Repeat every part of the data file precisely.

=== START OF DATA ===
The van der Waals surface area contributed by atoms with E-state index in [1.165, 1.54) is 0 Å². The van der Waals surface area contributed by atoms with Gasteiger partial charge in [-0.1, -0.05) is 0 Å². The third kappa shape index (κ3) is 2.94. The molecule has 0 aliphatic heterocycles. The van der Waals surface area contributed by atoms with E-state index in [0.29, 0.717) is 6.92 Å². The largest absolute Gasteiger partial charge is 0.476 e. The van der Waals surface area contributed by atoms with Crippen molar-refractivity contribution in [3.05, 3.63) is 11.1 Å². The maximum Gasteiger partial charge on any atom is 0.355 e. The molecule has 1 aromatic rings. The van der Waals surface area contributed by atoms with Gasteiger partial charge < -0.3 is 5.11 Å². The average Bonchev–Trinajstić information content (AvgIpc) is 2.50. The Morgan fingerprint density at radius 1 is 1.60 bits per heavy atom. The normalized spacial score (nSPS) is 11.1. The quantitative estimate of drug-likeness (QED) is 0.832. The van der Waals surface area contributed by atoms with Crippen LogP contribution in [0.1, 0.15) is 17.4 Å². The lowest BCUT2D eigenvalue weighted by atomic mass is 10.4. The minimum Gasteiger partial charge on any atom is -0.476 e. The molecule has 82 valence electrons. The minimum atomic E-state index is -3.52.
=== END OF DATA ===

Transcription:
The van der Waals surface area contributed by atoms with E-state index in [1.165, 1.54) is 0 Å². The van der Waals surface area contributed by atoms with Gasteiger partial charge in [-0.1, -0.05) is 0 Å². The third kappa shape index (κ3) is 2.94. The molecule has 0 aliphatic heterocycles. The van der Waals surface area contributed by atoms with E-state index in [0.29, 0.717) is 6.92 Å². The largest absolute Gasteiger partial charge is 0.476 e. The van der Waals surface area contributed by atoms with Crippen molar-refractivity contribution in [3.05, 3.63) is 11.1 Å². The maximum Gasteiger partial charge on any atom is 0.355 e. The molecule has 1 aromatic rings. The van der Waals surface area contributed by atoms with Gasteiger partial charge < -0.3 is 5.11 Å². The average Bonchev–Trinajstić information content (AvgIpc) is 2.50. The Morgan fingerprint density at radius 1 is 1.60 bits per heavy atom. The normalized spacial score (nSPS) is 11.1. The quantitative estimate of drug-likeness (QED) is 0.832. The van der Waals surface area contributed by atoms with Crippen LogP contribution in [0.1, 0.15) is 17.4 Å². The lowest BCUT2D eigenvalue weighted by atomic mass is 10.4. The minimum Gasteiger partial charge on any atom is -0.476 e. The molecule has 82 valence electrons. The minimum atomic E-state index is -3.52.